Jean MacDonald from Micro.blog and Bryan Chaffin join Jeff Gamet to share their thoughts on Twitter’s plans to deprecate the APIs third-party client apps use, plus Jean fills us in on Micro.blog.
Tweetbot 3 for the Mac is out, and it’s loaded with a bunch of new features. The Twitter client has improved timeline management, autoplay (or not) for videos and GIFs, drag-and-drop column organizing, quicker access to DM chats, a dark mode, and more. Tweetbot 3 is priced at US$9.99 and is available at Apple’s Mac App Store.
Twitter collects personal data to use for targeted advertising, and that data can be shared with other companies. If you’d rather not give so much personal information to Twitter and advertisers, here’s how to turn off those settings.
Andrew Orr and John Martellaro join Jeff Gamet to talk about end-to-end encryption in Twitter direct messages, plus what the possibility of landscape-orientation Face ID in iOS 12 means for the iPad.
Bryan Chaffin and John Martellaro join Jeff Gamet to talk about Twitter’s plain text password list, and a petition to recall and replace the Touch Bar MacBook Pro’s built-in keyboard.
The message marked World Press Freedom Day, which is a trending hashtag on Twitter.
That “bug” essentially stored passwords unmasked—which is utterly awful—though the company said there was no known breach of this info.
Check out these resources to know what to do if you see suicide or self harm-threatening messages on social network services.
Twitter has an ugly history with developers, and seems hell-bent on cutting them out.
Apple is entering into the business of medicine, and Bryan Chaffin and Jeff Gamet explore the ramifications of this momentous development. They also discuss whether or not the Vero social network is viable, as well as Cellebrite’s claim that it can open up most iOS devices.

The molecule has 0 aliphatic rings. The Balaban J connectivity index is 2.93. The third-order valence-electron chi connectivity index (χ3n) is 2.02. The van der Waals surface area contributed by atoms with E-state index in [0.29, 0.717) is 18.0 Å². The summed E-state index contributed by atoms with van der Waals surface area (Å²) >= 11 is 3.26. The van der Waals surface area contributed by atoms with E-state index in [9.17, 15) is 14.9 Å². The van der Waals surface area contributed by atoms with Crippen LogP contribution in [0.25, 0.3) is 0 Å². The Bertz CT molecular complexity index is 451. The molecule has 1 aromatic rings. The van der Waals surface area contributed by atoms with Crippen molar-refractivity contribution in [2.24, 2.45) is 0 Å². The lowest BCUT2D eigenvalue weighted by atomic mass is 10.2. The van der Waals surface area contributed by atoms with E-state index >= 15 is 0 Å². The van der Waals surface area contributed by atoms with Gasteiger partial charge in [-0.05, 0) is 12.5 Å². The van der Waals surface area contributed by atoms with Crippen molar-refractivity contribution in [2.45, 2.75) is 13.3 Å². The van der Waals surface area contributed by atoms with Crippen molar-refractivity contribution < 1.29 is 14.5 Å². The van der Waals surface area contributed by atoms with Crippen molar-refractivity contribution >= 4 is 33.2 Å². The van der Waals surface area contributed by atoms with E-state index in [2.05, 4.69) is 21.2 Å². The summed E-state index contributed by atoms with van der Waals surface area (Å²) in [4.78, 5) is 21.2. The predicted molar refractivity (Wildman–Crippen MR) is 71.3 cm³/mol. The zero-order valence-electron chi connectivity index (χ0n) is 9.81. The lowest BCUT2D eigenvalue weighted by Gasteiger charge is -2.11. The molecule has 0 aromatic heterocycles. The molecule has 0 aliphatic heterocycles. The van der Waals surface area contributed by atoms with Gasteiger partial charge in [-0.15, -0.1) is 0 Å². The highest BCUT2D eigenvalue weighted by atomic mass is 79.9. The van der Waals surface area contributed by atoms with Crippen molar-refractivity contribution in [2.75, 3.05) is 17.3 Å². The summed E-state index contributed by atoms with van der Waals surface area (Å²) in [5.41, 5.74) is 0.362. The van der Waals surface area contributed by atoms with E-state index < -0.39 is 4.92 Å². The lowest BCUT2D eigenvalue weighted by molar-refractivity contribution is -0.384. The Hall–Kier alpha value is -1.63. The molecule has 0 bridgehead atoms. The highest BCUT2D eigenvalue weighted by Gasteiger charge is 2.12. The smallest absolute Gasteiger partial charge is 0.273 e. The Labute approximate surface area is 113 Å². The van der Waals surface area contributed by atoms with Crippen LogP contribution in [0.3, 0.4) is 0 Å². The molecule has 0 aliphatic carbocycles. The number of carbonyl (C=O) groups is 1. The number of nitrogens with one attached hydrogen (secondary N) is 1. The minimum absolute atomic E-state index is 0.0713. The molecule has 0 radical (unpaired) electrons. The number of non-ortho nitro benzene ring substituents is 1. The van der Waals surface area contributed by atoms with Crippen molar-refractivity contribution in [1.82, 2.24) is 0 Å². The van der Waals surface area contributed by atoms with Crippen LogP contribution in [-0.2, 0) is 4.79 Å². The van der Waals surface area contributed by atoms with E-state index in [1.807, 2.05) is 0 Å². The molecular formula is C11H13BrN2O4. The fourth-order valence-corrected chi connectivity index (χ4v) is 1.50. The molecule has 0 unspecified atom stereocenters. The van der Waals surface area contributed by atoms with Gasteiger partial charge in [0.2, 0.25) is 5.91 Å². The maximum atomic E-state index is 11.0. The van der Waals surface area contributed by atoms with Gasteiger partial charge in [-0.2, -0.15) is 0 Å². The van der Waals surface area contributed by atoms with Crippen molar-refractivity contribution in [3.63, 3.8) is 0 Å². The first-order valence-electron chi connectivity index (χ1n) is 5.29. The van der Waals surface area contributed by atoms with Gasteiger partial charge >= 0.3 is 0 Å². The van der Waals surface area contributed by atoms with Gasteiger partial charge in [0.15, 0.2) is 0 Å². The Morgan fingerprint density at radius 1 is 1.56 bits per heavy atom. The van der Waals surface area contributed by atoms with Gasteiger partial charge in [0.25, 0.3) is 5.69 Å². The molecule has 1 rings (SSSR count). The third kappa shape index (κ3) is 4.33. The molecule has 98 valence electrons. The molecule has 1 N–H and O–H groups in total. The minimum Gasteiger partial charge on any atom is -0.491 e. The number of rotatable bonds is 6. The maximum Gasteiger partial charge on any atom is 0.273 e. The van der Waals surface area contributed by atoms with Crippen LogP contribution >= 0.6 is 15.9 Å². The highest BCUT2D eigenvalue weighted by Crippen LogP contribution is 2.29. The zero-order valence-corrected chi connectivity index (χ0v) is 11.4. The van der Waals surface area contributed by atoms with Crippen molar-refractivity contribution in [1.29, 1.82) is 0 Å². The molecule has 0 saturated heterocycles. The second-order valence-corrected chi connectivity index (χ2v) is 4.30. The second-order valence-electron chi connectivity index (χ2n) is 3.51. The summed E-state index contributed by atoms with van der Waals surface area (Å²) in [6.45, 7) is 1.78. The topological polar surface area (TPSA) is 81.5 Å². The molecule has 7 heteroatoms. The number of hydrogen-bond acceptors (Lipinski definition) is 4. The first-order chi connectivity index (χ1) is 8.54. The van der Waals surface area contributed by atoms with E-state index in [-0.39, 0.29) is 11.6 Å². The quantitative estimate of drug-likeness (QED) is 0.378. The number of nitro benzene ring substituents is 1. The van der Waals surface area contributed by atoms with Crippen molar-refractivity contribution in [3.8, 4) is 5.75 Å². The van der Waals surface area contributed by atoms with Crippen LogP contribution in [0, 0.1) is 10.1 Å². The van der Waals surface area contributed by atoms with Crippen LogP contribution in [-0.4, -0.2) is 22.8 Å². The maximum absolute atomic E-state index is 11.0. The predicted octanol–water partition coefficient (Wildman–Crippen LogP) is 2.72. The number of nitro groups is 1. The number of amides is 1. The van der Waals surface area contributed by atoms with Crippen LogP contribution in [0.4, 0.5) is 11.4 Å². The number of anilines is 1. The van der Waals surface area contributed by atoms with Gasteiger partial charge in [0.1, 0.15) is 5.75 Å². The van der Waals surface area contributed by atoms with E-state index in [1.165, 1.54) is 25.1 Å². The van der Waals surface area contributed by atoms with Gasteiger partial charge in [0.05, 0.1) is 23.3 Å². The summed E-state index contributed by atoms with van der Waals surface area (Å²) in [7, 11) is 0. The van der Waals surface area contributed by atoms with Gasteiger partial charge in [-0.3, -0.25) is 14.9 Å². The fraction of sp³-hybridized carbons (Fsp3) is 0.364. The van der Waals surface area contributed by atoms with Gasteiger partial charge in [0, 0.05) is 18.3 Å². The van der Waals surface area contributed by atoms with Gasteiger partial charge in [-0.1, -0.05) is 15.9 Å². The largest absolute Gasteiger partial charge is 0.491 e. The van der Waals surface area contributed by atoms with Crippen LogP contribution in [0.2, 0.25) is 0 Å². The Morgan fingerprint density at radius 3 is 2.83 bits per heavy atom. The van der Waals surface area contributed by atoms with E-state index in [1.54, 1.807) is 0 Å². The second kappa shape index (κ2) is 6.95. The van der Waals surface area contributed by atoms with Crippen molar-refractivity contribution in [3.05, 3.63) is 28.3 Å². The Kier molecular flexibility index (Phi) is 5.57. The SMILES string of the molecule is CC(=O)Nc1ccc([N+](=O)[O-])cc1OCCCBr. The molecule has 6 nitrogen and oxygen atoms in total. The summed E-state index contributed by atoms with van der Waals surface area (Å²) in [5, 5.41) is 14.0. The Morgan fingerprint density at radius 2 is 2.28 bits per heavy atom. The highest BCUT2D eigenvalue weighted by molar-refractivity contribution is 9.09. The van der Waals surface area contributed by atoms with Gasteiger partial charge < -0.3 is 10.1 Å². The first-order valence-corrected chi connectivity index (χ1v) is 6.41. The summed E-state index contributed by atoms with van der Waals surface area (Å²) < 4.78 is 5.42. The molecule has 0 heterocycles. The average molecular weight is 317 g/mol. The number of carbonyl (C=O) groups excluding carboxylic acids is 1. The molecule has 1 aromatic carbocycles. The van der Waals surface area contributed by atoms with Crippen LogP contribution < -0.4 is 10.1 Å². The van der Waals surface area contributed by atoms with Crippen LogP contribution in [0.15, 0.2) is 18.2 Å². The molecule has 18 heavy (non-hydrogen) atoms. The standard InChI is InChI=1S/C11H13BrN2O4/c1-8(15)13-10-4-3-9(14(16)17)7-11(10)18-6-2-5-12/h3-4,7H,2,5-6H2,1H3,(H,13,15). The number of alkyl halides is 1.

Apple has reportedly hired Michael Abbott, former vice president of engineering for Twitter and venture capitalist.
Twitter is dropping support for its native Mac app, so we went on the hunt for modern alternatives. Turns out you have two choices.
Dave Hamilton and John Martellaro join Jeff Gamet to look at the options now that Twitter has announced its Mac client is no more. They also offer up their thoughts on David Pogue’s HomePod sound quality blind test.
If you’re on the hunt for a new Twitter client app now that the official Mac app has been killed off, The Iconfactory has a deal they’re hoping you can’t pass up. Twitterrific 5 is on sale for US$7.99 instead of its usual $19.99. The recently reintroduced Mac Twitter client app supports multiple accounts, sharing posts through other services, threaded conversations, color-coded tweets, timeline syncing with the iOS version, and more. It’s a great to see Twitterrific back on the Mac now that Twitter has decided it’s a platform they aren’t natively supporting.
In a tweet from @TwitterSupport, the company said Twitter for Mac is no longer available for download starting now, and that it will not supported at all in 30 days, and Bryan Chaffin is cranky as heck about it.
Can social media be “humane,” or is the push for addictive platforms just par for the course? Bryan Chaffin and Jeff Gamet discuss The Center for Humane Technology’s push for reform. They also talk about Cardiogram’s ability to detect diabetes from Apple Watch activity data, and they talk about Apple’s penchant for avoiding dark and edgy content.
Twitter’s privacy settings are a bit less comprehensive than Facebook, but also easier to find.
Social media apps like Twitter often let third-party apps connect to your account. But what happens if you stop using the app?